The next phase: heat pumps and PCM
An InnovateUK research project is looking to combine phase change materials with a smart heat pump system to cut energy use, reduce overheating and control humidity in homes. PCM Products’ Sam Gledhill explains how the system works
A group of companies is testing a heat pump system combined with solar panels and phase change materials to offer occupants energy efficient heating and cooling. Currently, only 0.5% of UK homes have air conditioning, but, for those that do, cooling represents around 30% of total energy consumption.
The new system, funded by InnovateUK, is known as Total Heat Energy and Moist Air Control (Themac) and aims to reduce significantly the energy required for cooling, if required. Its goal is to maintain temperature and humidity within a building – throughout diurnal, seasonal and occupancy changes – while supplying hot water and heating from a renewable source.
The consortium consists of specialists in their respective fields: PCM Products, involved with phase change materials (PCMs); heat pump manufacturer Arkaya Energy; renewable housing developer Positive Homes; and a research institute in the University of Nottingham.
Figure 1: The red bars show the cooling demand for a typical office; the blue bars show the demand in the same office for cooling if the PCM passive cooling is installed Its tri-modular approach aims to achieve a complete comfort solution. A high-performance heat pump supplies sufficient heating in winter and can provide domestic hot water. A super-water-absorbent, polymer-based desiccant is able to humidify or dehumidify the air, thereby maintaining relative humidity at a comfortable level. Finally, a passive PCM system helps prevent overheating during summer days while maintaining a habitable temperature overnight.
The Arkaya Energy heat pump is combined with solar thermal panels that can be mounted on roofs or walls. They draw thermal energy from the environment, even in the absence of direct solar irradiance. This gives the overall system a higher coefficient of performance (COP) than traditional systems, and it can reach temperatures of up to 68°C all year round with little decrease in efficiency.
The heat pump has two cycles – a water cycle and a refrigerant cycle with a heat exchanger in between – and a sensor monitors these to minimise heat loss. The system works at a higher pressure than most heat pumps, which improves COP and reduces heat losses in winter and overnight. The high temperatures allow the heat pump to supply energy directly to traditional radiators.
The technology is contained within a ‘smart box’, which can be put in lofts, cupboards or even outdoors. This, combined with minimal servicing requirements, offers consumers a user-friendly solution.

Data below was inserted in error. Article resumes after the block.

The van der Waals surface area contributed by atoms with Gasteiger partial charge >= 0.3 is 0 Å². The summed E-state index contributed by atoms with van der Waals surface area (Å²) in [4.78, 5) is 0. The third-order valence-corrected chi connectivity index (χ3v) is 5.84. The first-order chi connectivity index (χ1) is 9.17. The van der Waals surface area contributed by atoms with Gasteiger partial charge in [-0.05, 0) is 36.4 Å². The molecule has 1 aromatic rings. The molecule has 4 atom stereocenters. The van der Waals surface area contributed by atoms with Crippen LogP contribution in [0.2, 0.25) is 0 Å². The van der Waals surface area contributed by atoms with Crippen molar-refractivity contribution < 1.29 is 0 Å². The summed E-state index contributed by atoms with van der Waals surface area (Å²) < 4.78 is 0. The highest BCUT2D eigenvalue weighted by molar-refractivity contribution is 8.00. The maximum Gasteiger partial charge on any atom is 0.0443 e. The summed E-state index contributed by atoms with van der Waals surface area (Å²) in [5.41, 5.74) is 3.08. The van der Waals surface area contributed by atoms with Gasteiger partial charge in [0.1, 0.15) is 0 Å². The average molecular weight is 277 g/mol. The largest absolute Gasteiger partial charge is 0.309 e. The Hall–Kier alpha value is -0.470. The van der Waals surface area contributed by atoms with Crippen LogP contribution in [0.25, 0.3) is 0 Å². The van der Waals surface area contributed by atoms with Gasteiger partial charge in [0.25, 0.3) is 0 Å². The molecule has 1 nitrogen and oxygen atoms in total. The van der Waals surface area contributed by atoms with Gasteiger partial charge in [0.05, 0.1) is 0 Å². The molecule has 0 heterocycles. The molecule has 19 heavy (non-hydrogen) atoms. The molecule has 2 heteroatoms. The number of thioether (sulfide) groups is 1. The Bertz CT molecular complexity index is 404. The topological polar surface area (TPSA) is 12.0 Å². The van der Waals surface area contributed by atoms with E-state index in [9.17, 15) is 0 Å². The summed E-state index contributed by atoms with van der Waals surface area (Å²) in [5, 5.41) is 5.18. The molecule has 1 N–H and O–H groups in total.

PCM passive cooling is the second technology in the system. The PCM – normally fitted in the ceiling cavity or above ceiling tiles – melts and absorbs heat at 27°C, allowing it to remove excess heat from the air at the top of the room, keeping the air lower down at a comfortable level. The PCM is designed to provide all the necessary cooling; the heat pump will not offer any mechanical cooling.
At the end of the day, as temperatures drop, cool air is passed around the PCM to allow it to refreeze. An air vent allows the night air to circulate around the PCM for refreezing. PCMs are not fast-reacting materials, so it is not necessary to have fans blowing air over them – natural air movement is sufficient. The same process is repeated the next day and room temperatures are maintained at a comfortable level during the night.
The water super-absorbent polymer (wSAP), used for humidity control, works in a similarly passive way to the PCM. As the room humidity rises, the wSAP (commonly sodium acrylate) absorbs excess moisture from the air; this can then be naturally released back into the room if humidity drops too low. The heat pump is linked to the wSAP material, so it can be regenerated should it become saturated.
As a result of the modular arrangement, each individual unit can perform as a stand-alone. Currently, the combined system is estimated to achieve a 51% reduction in energy consumption for heating (based on the simulations for a conventional gas central heating system compared with the heating provided by the heat pump) while offering an energy-free cooling solution.
Six months of lab testing will take place soon, before the system is installed in a three-bed home in summer 2019, where it will be monitored until August 2020.